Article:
Facebook’s News Feed Changes are a Reminder That Owning Your Distribution is Key
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When Facebook announced their plan to change its News Feed algorithm to prioritize posts from friends and family over public content it sent content providers and brands scrambling. Why the alarm?

Since its inception, Facebook has always tweaked its platform and algorithms, impacting many to its aspirations and company goals. For example, when game developer Zynga shared every rake through different feeds to increase awareness, Facebook tweaked its algorithm to prevent this.

Yet news publishers, content providers and brands have continued to utilize the platform as their leading source of traffic to garner impressions. However, as the Zynga example shows, they were always at the whim of Facebook’s algorithm. Now the day has come and the faucet of Facebook’s News Feed has been shut off.

But let’s step back, why did publishers not try to pursue their own avenues of distribution and monetization? Acquire Retain Monetize (ARM) is one of the most difficult things to master profitably and at scale, which is why most “homeless content” companies relied on Facebook. It’s not necessarily that they didn’t want to control monetization and distribution but because they either didn’t know how to or were not successful in doing so. Before we knew it, Facebook was feeling more like a media company as it provided publishers with the ultimate platform to reach consumers.

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The same way ARM is extremely difficult to master, creating quality, engaging content is an art and becomes exponentially more difficult when you have to adapt to new screens and formats. Having gradually veered from its roots as a social company, it was time for Facebook to reevaluate its mission, as Mark Zuckerberg announced, “to encourage meaningful social interactions with family and friends over passive consumption.” A pivot back to its foundation was underway.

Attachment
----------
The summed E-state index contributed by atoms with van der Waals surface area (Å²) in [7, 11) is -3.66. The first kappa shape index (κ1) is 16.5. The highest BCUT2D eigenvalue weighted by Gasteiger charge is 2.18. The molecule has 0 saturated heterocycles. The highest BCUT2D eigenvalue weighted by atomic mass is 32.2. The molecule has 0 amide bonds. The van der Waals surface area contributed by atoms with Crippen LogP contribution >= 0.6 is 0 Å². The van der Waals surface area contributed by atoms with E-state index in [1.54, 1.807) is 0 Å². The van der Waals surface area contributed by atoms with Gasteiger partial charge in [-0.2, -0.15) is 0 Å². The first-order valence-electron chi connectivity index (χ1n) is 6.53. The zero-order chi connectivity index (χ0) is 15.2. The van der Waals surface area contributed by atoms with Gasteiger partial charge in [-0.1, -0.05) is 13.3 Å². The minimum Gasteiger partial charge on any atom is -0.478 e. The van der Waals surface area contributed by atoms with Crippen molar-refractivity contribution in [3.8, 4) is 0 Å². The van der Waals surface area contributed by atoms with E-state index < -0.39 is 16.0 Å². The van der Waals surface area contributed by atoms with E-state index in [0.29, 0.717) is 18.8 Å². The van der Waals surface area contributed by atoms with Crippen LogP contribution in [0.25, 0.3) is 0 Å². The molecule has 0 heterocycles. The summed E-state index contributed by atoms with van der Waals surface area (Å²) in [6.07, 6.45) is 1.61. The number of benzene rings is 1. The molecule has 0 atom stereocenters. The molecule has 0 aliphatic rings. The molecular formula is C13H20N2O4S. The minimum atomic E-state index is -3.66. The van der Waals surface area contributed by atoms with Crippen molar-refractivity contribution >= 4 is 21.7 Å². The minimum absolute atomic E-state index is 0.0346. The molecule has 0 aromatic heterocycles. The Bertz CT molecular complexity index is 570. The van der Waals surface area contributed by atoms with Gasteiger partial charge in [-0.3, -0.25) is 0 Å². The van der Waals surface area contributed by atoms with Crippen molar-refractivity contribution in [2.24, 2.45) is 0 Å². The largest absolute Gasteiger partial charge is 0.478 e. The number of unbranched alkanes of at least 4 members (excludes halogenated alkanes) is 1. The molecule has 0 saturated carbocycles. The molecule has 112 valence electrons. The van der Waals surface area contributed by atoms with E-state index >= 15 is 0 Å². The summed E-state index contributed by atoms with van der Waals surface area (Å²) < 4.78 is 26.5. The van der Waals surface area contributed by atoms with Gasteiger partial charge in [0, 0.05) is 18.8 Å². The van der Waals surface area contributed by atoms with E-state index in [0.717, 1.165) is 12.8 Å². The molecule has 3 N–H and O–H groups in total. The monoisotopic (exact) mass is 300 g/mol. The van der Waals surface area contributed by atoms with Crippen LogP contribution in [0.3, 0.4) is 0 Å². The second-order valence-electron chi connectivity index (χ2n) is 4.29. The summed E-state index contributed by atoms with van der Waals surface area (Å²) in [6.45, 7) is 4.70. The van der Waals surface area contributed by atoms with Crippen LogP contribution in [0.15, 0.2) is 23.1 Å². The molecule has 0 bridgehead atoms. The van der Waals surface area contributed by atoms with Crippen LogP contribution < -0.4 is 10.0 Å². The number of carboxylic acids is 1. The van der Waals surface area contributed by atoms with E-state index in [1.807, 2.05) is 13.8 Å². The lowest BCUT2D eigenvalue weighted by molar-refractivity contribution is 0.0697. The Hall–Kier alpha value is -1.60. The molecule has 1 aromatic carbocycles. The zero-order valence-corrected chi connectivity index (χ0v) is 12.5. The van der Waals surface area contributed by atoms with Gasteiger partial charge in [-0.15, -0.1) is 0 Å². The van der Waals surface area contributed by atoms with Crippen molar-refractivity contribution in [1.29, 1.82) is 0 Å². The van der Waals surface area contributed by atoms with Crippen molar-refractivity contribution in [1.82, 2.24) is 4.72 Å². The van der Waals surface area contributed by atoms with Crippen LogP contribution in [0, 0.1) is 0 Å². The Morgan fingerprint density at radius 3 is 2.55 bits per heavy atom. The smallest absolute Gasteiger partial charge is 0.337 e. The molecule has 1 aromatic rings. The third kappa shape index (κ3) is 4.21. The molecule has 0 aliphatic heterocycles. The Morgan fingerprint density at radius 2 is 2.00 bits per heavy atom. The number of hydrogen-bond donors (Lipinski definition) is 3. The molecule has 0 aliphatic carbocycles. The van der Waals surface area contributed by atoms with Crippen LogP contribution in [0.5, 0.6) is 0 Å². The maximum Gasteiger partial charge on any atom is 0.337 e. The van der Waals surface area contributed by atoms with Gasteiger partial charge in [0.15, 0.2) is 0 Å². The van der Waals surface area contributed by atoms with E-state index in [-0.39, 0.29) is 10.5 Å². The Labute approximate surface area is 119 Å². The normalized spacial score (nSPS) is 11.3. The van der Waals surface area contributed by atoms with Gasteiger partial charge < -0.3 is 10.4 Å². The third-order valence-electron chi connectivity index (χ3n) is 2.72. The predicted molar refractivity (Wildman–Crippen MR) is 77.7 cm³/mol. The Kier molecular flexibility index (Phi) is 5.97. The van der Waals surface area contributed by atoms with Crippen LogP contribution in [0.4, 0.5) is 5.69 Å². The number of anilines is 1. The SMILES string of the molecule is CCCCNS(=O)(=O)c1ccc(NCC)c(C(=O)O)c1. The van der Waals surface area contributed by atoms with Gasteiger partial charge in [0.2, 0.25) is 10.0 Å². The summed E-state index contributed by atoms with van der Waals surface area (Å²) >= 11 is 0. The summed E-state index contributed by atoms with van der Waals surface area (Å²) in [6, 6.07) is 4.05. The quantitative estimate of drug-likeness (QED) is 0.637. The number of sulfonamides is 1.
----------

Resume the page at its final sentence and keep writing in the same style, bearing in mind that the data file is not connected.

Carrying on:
On the other hand, we can look at media companies like Hulu and Netflix, who have mastered ARM and offer quality content. What’s missing here is one critical element to retaining views and impressions: format innovation and adaptation to mobile behaviors. Seemingly for these companies, mobile is just an extension of their core, but as “big screen first” generations are getting older they will hit growth issues in their quest to capture the entertainment time of younger audiences. It’s no secret that consumer behavior is changing rapidly and dramatically — people seek out mobile content and want to be micro-entertained throughout their day.

At Mammoth Media, mobile is at the heart of everything we develop and we built our company so as not to rely on other distribution avenues such as Facebook. Our company fully controls distribution, monetization and content. To control and own all three of these pillars is essential for long term success. We are defining this new generation of mobile media beyond the traditional avenues of books, TV, films and gaming.

Our apps focus specifically on micro-entertainment in daily life and from the outset, data was a critical component to achieve this. Our collection and utilization of data empowers us to understand viewer behavior, as we’re continually testing different production formats and content to understand what resonates with users. As a result, we’re able to quickly create and launch unique content that keeps viewers entertained. Importantly, we are able to deliver revenue, brand value and data-driven insights to content owners and advertisers.

Our properties including Yarn, the innovative micro-storytelling platform, and the tap-to-vote social networking app Wishbone, are proof that our model is working. Yarn has become a dominant destination for short-form storytelling with a total of 59 million stories read, 19 million episodes read per week and 8 billion messages read to date. On Wishbone, a total of 80 million cards have been created. The app has an average of 352 million votes per month and a total of 18 billion votes cast to date.

While traditional entertainment avenues like television, films and books have cornered the market for centuries, content creators cannot ignore mobile’s massive reach and its depth in consumer interaction. Those who do will have limited growth as they will miss innovative opportunities for entertaining and forgo connecting with key audiences.